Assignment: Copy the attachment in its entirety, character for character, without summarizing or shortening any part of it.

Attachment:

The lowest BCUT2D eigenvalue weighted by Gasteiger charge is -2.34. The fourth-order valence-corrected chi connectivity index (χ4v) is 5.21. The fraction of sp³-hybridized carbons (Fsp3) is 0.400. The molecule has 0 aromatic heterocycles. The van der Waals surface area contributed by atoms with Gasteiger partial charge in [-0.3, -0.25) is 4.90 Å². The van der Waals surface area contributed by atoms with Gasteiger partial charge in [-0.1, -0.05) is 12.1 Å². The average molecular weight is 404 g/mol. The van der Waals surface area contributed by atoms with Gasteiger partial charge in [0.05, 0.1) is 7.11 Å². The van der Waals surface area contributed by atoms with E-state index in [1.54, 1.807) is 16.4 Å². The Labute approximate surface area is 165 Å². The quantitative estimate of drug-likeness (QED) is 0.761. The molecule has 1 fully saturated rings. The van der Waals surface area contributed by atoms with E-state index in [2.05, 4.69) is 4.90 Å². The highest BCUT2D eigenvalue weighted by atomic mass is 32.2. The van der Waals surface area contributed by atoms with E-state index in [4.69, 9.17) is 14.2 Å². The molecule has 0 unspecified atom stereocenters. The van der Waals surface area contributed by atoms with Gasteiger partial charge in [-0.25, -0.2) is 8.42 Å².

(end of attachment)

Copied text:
The lowest BCUT2D eigenvalue weighted by Gasteiger charge is -2.34. The fourth-order valence-corrected chi connectivity index (χ4v) is 5.21. The fraction of sp³-hybridized carbons (Fsp3) is 0.400. The molecule has 0 aromatic heterocycles. The van der Waals surface area contributed by atoms with Gasteiger partial charge in [-0.3, -0.25) is 4.90 Å². The van der Waals surface area contributed by atoms with Gasteiger partial charge in [-0.1, -0.05) is 12.1 Å². The average molecular weight is 404 g/mol. The van der Waals surface area contributed by atoms with Gasteiger partial charge in [0.05, 0.1) is 7.11 Å². The van der Waals surface area contributed by atoms with E-state index in [1.54, 1.807) is 16.4 Å². The Labute approximate surface area is 165 Å². The quantitative estimate of drug-likeness (QED) is 0.761. The molecule has 1 fully saturated rings. The van der Waals surface area contributed by atoms with E-state index in [2.05, 4.69) is 4.90 Å². The highest BCUT2D eigenvalue weighted by atomic mass is 32.2. The van der Waals surface area contributed by atoms with E-state index in [4.69, 9.17) is 14.2 Å². The molecule has 0 unspecified atom stereocenters. The van der Waals surface area contributed by atoms with Gasteiger partial charge in [-0.25, -0.2) is 8.42 Å².